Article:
Metabolic parameters [FBG, total cholesterol (TC), serum triglycerides (TG),low-density lipoprotein (LDL-c)], hs-CRP and prevalence of the metabolic syndrome were higher in cases as compared to controls (p-value<0.05 for all). The median (range) of hs-CRP (mg/L) for cases [2.6(0.2–13.4)] were significantly higher than in controls [1.4(0.03–11.4), p = 0.01]. Similarly, higher values of hs-CRP were obtained when subgroups of cases with obesity, abdominal obesity and the metabolic syndrome were compared to controls [2.75 (0.03–14.3) vs. 1.52 (0.04–14.3), p = 0.0010; 2.8 (0.03–14.3) vs. 1.5 (0.06–14.3), p = 0.0014 and 2.7 (0.5–14.3) vs. 1.6 (0.06–8.5), p = 0.0013, respectively. On multivariate logistic regression analysis BMI (p = 0.001), WC (p = 0.001), FBG (p = 0.002), TC (p = 0.008), TG (p = 0.002), blood pressure (p = 0.005), metabolic syndrome (p = 0.001) and hs-CRP (p = 0.003) were significantly and independently associated with NAFLD. After adjusting for significant variables, the association between high hs-CRP and NAFLD remained large and statistically significant [adjusted OR = 1.17, 95% confidence interval (CI) = 1.05–1.29]. An increase in 1 mg/dl of hs-CRP level calculated to increase the risk of developing NAFLD by 1.7 times as compared to controls after adjusting for significant variables associated with NAFLD.
In this cohort of Asian Indians in North India, presence of NAFLD showed independent relationships with sub-clinical inflammation.
PMCID: PMC3543427  PMID: 23326306
17.  Association of High Sensitivity C-Reactive Protein Concentrations and Metabolic Syndrome among Thai Adults 
To investigate the association of high sensitivity C-reactive protein (hsCRP) concentrations and metabolic syndrome among Thai adults.
This cross-sectional study is comprised of 467 Thai participants (209 men and 258 women) receiving annual health check-up. Spearman’s rank correlation coefficients were used to assess associations of metabolic parameters (age, waist circumference, blood pressure, triglycerides, HDL-C, fasting plasma glucose, fasting insulin and uric acid) with hsCRP concentrations for men and women, respectively. Multivariable logistic regression procedures were used to estimate the risk (odds ratios [OR] and 95% confidence intervals [95% CI]) of metabolic syndrome according to low, moderate and high hsCRP concentrations (<1.0, 1.0–3.0 and >3.0 mg/l, respectively).
Measures of adiposity and fasting insulin were positively and significantly correlated with hsCRP concentrations among women with and without metabolic syndrome. Similar associations were observed among men without metabolic syndrome. After controlling for confounders, moderately elevated hsCRP concentrations were associated with a 2.38-fold increased risk of metabolic syndrome (OR=2.38, 95% CI: 1.20–4.72) among men. Men with high hsCRP concentrations had a 5.45-fold increased risk of metabolic syndrome (OR=5.45, 95% CI: 2.24–13.27) when compared with those who had low hsCRP concentrations. The corresponding odds ratios for women with moderately elevated and high hsCRP concentrations were 4.92 (OR=4.92, 95% CI: 2.34–10.35) and 11.93 (OR=11.93, 95% CI: 5.54–25.72), respectively.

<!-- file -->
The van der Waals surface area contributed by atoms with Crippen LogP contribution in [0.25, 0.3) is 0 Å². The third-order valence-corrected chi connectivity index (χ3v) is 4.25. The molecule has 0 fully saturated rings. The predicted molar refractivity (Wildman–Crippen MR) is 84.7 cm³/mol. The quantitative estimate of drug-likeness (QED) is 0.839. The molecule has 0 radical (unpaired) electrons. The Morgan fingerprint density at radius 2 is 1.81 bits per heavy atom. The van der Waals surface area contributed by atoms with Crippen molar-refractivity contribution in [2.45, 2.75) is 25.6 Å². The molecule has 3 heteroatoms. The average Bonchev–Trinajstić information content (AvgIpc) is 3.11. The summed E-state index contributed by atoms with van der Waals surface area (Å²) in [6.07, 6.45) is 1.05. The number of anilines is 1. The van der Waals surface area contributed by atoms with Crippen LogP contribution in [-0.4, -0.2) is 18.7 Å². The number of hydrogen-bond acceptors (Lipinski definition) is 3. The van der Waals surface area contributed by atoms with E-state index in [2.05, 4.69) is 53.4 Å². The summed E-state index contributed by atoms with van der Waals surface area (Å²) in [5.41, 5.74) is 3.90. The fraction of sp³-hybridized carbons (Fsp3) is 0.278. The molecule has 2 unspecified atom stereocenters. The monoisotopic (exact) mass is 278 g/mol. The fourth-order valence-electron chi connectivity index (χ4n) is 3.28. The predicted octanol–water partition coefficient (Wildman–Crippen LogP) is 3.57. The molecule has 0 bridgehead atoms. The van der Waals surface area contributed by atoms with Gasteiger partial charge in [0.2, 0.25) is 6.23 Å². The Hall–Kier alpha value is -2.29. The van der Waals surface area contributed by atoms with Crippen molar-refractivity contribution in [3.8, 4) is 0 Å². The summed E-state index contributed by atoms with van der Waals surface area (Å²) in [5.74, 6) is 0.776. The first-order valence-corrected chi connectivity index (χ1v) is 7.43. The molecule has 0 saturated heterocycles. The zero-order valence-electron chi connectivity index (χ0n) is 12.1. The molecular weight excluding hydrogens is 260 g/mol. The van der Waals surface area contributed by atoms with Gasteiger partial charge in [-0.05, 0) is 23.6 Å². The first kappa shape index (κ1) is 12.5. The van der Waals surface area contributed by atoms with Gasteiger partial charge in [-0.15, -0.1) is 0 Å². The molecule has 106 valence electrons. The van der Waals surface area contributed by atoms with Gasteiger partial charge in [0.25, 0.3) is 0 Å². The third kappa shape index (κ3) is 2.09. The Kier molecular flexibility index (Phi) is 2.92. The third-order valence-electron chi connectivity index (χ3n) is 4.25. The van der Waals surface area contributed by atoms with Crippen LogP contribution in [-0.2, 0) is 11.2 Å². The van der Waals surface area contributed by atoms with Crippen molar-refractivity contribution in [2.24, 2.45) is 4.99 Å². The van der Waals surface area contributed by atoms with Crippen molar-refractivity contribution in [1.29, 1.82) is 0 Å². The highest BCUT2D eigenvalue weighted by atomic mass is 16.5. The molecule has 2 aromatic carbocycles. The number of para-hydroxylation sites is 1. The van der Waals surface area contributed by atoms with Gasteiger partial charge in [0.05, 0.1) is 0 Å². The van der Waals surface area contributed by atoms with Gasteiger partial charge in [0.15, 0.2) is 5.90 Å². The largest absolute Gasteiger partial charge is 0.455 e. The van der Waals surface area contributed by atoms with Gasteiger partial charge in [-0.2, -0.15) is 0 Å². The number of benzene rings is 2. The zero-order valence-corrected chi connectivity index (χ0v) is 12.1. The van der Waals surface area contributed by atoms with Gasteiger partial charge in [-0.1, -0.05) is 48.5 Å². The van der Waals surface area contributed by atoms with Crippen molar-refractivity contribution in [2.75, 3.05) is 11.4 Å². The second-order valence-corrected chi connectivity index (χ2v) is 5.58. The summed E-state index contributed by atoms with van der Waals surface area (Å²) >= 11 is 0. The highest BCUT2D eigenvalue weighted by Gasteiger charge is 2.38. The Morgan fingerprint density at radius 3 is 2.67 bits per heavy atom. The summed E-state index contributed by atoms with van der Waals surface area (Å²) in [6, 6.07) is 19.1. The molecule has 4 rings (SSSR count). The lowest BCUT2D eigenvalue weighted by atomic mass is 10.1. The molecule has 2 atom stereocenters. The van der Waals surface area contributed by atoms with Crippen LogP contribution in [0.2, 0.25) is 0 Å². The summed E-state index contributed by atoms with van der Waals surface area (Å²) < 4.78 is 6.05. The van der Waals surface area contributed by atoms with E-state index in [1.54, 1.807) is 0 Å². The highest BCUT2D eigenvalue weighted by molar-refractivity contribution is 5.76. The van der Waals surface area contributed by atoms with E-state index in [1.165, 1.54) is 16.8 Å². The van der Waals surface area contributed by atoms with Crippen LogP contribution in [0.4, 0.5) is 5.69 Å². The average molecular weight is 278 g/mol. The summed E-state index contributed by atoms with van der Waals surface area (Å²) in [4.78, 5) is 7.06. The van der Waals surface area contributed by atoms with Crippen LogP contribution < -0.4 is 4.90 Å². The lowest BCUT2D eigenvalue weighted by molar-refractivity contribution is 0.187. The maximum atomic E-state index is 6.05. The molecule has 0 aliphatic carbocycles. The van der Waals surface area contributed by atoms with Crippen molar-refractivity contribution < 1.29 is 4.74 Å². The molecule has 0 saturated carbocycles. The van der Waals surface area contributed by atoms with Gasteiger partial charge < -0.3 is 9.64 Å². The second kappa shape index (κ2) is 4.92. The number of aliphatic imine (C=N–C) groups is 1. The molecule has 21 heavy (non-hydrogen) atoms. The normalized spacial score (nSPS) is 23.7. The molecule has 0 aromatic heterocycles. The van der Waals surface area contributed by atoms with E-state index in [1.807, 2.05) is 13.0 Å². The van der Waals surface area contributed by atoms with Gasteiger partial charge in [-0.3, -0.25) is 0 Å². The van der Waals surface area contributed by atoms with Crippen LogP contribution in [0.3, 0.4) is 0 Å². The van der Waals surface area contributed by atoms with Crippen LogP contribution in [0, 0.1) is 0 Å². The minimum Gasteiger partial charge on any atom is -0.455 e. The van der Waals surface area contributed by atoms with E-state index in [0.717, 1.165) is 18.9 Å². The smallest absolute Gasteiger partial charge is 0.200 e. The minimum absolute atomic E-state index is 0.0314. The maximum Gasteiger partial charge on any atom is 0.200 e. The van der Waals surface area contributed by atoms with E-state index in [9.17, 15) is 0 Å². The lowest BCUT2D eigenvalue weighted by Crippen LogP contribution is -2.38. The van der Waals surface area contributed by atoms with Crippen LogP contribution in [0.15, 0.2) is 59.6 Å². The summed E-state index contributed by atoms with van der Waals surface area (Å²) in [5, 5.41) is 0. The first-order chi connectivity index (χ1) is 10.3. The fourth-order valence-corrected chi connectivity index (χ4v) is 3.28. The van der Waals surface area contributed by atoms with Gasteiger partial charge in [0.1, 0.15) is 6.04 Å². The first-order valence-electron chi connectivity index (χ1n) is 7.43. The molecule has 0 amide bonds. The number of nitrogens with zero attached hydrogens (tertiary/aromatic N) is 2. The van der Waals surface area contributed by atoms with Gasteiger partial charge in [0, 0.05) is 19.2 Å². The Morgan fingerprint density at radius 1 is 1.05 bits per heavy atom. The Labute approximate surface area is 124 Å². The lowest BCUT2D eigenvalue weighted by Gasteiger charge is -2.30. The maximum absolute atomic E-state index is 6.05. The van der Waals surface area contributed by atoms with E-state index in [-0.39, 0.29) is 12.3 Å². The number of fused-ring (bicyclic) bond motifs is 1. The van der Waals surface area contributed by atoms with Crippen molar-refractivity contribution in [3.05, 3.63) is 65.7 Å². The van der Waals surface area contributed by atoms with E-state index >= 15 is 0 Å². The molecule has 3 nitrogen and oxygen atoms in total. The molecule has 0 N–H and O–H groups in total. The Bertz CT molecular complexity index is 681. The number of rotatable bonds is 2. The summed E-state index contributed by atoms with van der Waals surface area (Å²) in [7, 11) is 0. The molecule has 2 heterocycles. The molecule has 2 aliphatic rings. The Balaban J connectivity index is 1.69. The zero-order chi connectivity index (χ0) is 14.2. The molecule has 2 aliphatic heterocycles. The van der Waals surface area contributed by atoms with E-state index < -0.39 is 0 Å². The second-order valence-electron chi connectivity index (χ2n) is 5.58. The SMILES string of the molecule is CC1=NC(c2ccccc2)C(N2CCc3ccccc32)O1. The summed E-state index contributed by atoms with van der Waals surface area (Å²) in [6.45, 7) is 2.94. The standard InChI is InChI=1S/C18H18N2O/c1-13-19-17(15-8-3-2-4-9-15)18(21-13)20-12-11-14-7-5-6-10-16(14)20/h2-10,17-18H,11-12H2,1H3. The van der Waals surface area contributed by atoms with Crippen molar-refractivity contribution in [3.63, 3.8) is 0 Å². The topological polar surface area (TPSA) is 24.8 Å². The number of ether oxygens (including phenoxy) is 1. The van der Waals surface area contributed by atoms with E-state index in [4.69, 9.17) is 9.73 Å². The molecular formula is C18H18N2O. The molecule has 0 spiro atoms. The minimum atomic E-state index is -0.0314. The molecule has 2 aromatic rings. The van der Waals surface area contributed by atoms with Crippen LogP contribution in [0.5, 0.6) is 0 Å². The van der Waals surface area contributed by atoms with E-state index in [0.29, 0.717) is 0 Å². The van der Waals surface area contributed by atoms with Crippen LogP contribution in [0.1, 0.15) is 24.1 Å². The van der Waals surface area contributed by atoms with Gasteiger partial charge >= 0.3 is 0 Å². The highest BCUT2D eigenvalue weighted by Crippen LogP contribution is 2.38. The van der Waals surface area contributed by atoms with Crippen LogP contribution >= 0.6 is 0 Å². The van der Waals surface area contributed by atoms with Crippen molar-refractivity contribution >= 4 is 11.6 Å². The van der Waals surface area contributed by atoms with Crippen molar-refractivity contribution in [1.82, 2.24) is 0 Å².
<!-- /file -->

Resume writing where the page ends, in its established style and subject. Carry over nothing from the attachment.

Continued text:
These findings are consistent with the literature suggesting a role of hsCRP as a biomarker for metabolic syndrome.
PMCID: PMC3255568  PMID: 22241575
C-Reactive Protein; Inflammation; Obesity; Metabolic Syndrome
18.  Relationship of High Sensitivity C-Reactive Protein Levels to Anthropometric and other Metabolic Parameters in Indian Children with Simple Overweight and Obesity 
Context: High senstivity C-reactive protein (hsCRP) levels correlate well other parameters of obesity related metabolic syndrome (MS) and can be used as predictors of future cardiovascular disease risk. There is limited data on hsCRP levels in Indian children with simple obesity.
Aim: To study the relationship of hsCRP levels with various anthropometric as well as metabolic parameters in children with simple overweight and obesity.
Materials and Methods: This case control study was conducted in Paediatric Endocrinology clinic of a tertiary care hospital in Northern India. Levels of hsCRP were estimated in 100 overweight and obese children (BMI between 85th and 95th percentiles according to age & gender specific CDC 2000 growth charts) aged between 6 and 16 years and in 100 nearly age and sex matched healthy controls. These levels were then correlated to various anthropometric (body mass index, BMI; waist circumference, WC; hip circumference, HC; waist hip ratio, WHR; blood pressure) and biochemical (fasting blood glucose, FBG; total cholesterol, TC; high-density lipoprotein-cholesterol, HDL-C; low-density lipoprotein cholesterol, LDL-C; very low-density lipoprotein-cholesterol, VLDL-C; triglycerides, TG) parameters.
Results: Mean levels of hsCRP were significantly higher in the study group (3.92±2.20 versus 2.15±1.05 mg/L) as compared to controls. Significantly more (58% versus 10%) subjects in the study group had hsCRP (>3 mg/L). Of all the parameters studied, only BMI showed a positive correlation with hsCRP levels in the study group. Multiple logistic regression analysis for predicting outcome of high hsCRP showed positive correlation with BMI; with every 1 kg/m2 increase in BMI, odds of high hsCRP level were increased by 37% (OR=1.37; 95% CI 1.23-1.53, p-value <0.0001). Mean values of all the biochemical parameters except HDL-C were significantly higher in the study group.